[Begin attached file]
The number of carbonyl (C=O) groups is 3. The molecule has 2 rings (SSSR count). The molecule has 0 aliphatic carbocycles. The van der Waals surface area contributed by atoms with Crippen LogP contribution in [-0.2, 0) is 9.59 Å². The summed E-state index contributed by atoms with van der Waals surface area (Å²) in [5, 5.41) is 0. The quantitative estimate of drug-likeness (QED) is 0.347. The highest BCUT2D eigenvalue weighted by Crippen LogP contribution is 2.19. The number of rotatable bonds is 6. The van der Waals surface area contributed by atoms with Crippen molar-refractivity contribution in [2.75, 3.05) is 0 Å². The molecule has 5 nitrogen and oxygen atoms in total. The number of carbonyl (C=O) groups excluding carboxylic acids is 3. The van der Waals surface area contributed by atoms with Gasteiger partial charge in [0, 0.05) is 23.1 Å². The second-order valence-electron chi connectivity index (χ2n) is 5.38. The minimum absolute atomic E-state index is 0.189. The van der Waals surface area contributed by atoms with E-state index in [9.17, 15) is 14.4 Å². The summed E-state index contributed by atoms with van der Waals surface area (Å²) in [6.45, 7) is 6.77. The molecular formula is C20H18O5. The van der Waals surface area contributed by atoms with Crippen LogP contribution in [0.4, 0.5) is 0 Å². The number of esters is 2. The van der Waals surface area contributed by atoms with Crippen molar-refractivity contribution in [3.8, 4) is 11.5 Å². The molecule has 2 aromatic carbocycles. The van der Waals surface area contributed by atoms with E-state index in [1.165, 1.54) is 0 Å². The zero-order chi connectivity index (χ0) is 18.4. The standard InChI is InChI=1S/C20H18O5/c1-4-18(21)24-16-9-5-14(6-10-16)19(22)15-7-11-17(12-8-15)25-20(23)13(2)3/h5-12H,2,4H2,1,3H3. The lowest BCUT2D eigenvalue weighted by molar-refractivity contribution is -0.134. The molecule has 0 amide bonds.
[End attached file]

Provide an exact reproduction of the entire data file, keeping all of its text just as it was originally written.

The number of carbonyl (C=O) groups is 3. The molecule has 2 rings (SSSR count). The molecule has 0 aliphatic carbocycles. The van der Waals surface area contributed by atoms with Crippen LogP contribution in [-0.2, 0) is 9.59 Å². The summed E-state index contributed by atoms with van der Waals surface area (Å²) in [5, 5.41) is 0. The quantitative estimate of drug-likeness (QED) is 0.347. The highest BCUT2D eigenvalue weighted by Crippen LogP contribution is 2.19. The number of rotatable bonds is 6. The van der Waals surface area contributed by atoms with Crippen molar-refractivity contribution in [2.75, 3.05) is 0 Å². The molecule has 5 nitrogen and oxygen atoms in total. The number of carbonyl (C=O) groups excluding carboxylic acids is 3. The van der Waals surface area contributed by atoms with Gasteiger partial charge in [0, 0.05) is 23.1 Å². The second-order valence-electron chi connectivity index (χ2n) is 5.38. The minimum absolute atomic E-state index is 0.189. The van der Waals surface area contributed by atoms with E-state index in [9.17, 15) is 14.4 Å². The summed E-state index contributed by atoms with van der Waals surface area (Å²) in [6.45, 7) is 6.77. The molecular formula is C20H18O5. The van der Waals surface area contributed by atoms with Crippen LogP contribution in [0.4, 0.5) is 0 Å². The number of esters is 2. The van der Waals surface area contributed by atoms with Crippen molar-refractivity contribution in [3.8, 4) is 11.5 Å². The molecule has 2 aromatic carbocycles. The van der Waals surface area contributed by atoms with E-state index in [1.165, 1.54) is 0 Å². The zero-order chi connectivity index (χ0) is 18.4. The standard InChI is InChI=1S/C20H18O5/c1-4-18(21)24-16-9-5-14(6-10-16)19(22)15-7-11-17(12-8-15)25-20(23)13(2)3/h5-12H,2,4H2,1,3H3. The lowest BCUT2D eigenvalue weighted by molar-refractivity contribution is -0.134. The molecule has 0 amide bonds.